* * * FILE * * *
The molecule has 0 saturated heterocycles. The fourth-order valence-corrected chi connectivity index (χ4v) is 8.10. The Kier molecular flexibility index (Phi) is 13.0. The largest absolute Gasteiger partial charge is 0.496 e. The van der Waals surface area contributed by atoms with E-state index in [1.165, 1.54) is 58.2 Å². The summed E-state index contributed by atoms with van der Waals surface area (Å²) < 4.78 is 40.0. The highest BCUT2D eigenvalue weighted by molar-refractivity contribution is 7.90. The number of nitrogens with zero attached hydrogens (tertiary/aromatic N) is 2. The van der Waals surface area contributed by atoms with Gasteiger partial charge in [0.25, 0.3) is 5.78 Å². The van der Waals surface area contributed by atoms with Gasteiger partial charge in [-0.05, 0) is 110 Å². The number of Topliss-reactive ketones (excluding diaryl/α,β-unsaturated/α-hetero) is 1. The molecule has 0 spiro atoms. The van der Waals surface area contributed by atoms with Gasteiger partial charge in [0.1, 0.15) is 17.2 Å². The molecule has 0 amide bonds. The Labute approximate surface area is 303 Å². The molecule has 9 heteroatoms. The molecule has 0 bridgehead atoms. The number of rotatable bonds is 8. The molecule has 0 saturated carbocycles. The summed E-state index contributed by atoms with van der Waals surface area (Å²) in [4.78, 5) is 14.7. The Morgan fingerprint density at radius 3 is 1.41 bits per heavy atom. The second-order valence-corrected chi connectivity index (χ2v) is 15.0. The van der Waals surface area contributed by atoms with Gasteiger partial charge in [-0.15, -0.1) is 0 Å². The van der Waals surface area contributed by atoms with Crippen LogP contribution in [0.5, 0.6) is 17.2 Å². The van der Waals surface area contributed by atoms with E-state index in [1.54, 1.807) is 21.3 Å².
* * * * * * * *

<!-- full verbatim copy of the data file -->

The molecule has 0 saturated heterocycles. The fourth-order valence-corrected chi connectivity index (χ4v) is 8.10. The Kier molecular flexibility index (Phi) is 13.0. The largest absolute Gasteiger partial charge is 0.496 e. The van der Waals surface area contributed by atoms with E-state index in [1.165, 1.54) is 58.2 Å². The summed E-state index contributed by atoms with van der Waals surface area (Å²) < 4.78 is 40.0. The highest BCUT2D eigenvalue weighted by molar-refractivity contribution is 7.90. The number of nitrogens with zero attached hydrogens (tertiary/aromatic N) is 2. The van der Waals surface area contributed by atoms with Gasteiger partial charge in [0.25, 0.3) is 5.78 Å². The van der Waals surface area contributed by atoms with Gasteiger partial charge in [-0.05, 0) is 110 Å². The number of Topliss-reactive ketones (excluding diaryl/α,β-unsaturated/α-hetero) is 1. The molecule has 0 spiro atoms. The van der Waals surface area contributed by atoms with Gasteiger partial charge in [0.1, 0.15) is 17.2 Å². The molecule has 0 amide bonds. The Labute approximate surface area is 303 Å². The molecule has 9 heteroatoms. The molecule has 0 bridgehead atoms. The number of rotatable bonds is 8. The molecule has 0 saturated carbocycles. The summed E-state index contributed by atoms with van der Waals surface area (Å²) in [4.78, 5) is 14.7. The Morgan fingerprint density at radius 3 is 1.41 bits per heavy atom. The second-order valence-corrected chi connectivity index (χ2v) is 15.0. The van der Waals surface area contributed by atoms with Gasteiger partial charge in [-0.15, -0.1) is 0 Å². The van der Waals surface area contributed by atoms with Crippen LogP contribution in [0.5, 0.6) is 17.2 Å². The van der Waals surface area contributed by atoms with E-state index in [1.54, 1.807) is 21.3 Å².